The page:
This stained glass picture, 'Fallingwater', was, for me, a labour of love. I have been fascinated by Fallingwater for over 30 years, since reading a book about the house at the time that Edgar Kaufmann Jr. gave it to the American nation in memory of his parents, when it was placed in the care of the Western Pennsylvania Conservancy Trust.

Apart from the frame, the whole picture was created in Paint Shop Pro 5. I used a photograph of the house as the background layer, and created another layer on which the black lines for the leading were drawn. The first lines drawn were the straight lines of the house and its terraces, which are the defining mark of Frank Lloyd Wright's design. For this I used the straight line tool, set at normal line type, width 5. The original photograph was larger than this finished picture, so the line width has been reduced proportionally when the whole image was resized at the end. Once the house outlines were complete I used the paintbrush to outline the other areas of the photograph, with no paper texture, shape round, size 5, opacity, density and hardness all 100, and step 1. I let the general colour of the areas dictate where the outlines should be drawn. Originally I drew a line across where the river plunges over the waterfall, but it looked a very artificial division in the final image, so that line was removed. When all the lines were drawn on the lead layer, they were selected and Blade Pro with Cheroke's pewter dull preset used to make the leading.

The lead layer remained the top layer throughout, and was used to select areas of the photograph. The sky was white in the original photograph, so the background (photograph) layer was made active, and in the layers menu view option the current layer only was set to be visible. The sky areas were then filled with a pale blue, and the spray can tool, set at clouds, used to add some small clouds. All layers were then made visible. Each area or group of areas for applying the glass effect was selected on the lead layer, then the background layer made active and the selection promoted to a new layer.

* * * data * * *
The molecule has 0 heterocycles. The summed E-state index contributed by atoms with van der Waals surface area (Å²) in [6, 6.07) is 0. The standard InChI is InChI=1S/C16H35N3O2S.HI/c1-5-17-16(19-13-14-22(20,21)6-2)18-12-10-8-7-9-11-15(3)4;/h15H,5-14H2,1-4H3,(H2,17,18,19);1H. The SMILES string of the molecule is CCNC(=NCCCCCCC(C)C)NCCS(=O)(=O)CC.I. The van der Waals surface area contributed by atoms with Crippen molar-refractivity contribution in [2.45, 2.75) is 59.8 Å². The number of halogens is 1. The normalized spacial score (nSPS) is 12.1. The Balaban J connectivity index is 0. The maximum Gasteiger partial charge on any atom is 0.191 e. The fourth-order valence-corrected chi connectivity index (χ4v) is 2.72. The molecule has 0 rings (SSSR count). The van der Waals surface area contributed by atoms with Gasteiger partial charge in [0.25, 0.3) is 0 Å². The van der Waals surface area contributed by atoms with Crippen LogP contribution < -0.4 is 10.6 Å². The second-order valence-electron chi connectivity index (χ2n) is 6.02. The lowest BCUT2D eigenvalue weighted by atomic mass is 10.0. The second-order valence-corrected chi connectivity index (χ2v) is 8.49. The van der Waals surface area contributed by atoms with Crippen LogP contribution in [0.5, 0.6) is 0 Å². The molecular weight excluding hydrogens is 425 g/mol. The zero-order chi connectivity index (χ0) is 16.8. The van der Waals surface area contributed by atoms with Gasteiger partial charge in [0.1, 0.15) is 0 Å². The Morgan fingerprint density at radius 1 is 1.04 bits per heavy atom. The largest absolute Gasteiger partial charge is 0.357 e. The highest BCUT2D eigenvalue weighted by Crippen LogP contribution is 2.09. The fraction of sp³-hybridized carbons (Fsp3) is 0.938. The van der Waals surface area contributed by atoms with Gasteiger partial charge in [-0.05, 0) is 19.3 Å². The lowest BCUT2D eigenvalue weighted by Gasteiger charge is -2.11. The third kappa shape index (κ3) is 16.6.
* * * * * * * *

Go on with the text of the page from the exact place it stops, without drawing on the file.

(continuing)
Blade Pro with the basic glass preset was used for the house. The texture height was raised a little for the rougher, stonework areas of the house. The texture bitmaps were changed for the rest of the picture. For the trees and grassy areas, the leaves bitmap was used, and for the natural rock areas, the pebbles bitmap. For the sky and water areas the texture was taken to 0 to give smooth glass in those areas. After all the glass areas were done, the whole picture except the sky and the water was selected, the background layer made active and the photograph image lightened. The water was also lightened a little, but the sky area was left alone. This allowed the sliders to be adjusted higher, so that the glass effect was more visible, because some of the picture's colour now came from the glass layers.

The picture was then resized so that it in most browsers it would not need to be scrolled. A copy of the image was made, the layers merged, and saved as a bitmap. The bitmap was then transferred to PhotoImpact 4 to have the frame added - a 3D frame using width 10, one of the colour ramps, and diagonal lighting direction.  

 

I found the pattern for this jolly parrot lurking in my Netscape cache. I must have looked at him at some time, but not downloaded him.

I coloured a second copy of him in PhotoImpact 4, using the linear fill tool and one of the more vivid colour ramps, moving the ramp round so that pale blue was at the top. The wings were selected together and filled with a simple two colour linear fill graduating from blue to green. By selecting both wings and filling them together, the smaller wing was filled with colour which matched its position in line with the larger wing. If they had been filled separately, the smaller wing would also have graduated from blue to green which would not have looked right since only part of it was visible. The gold background was also made with the linear fill tool, using the gold colour ramp. After the first fill I set transparency to 80 and went over the area several times in different directions, with the linear fill tool and the same colour ramp, to get the effect seen here. The outer ring, beak, tongue and eye were simple flood fills.

Although I can use Blade Pro in PhotoImpact 4, I find layers easier to handle in Paint Shop Pro 5, so the leading and glass work was done with Paint Shop Pro. For the gold part I used the basic glass preset, and for the outer ring, beak, tongue and eye the same preset with the texture set to 0. For the body, the texture bitmap was changed to the ringlets bitmap and the texture to 100.

The layer sliders were adjusted, to give the desired effect. The gold slider was taken down so that there was only a hint of frosting left, and the gold background showed through enough to show the variations in its colour.

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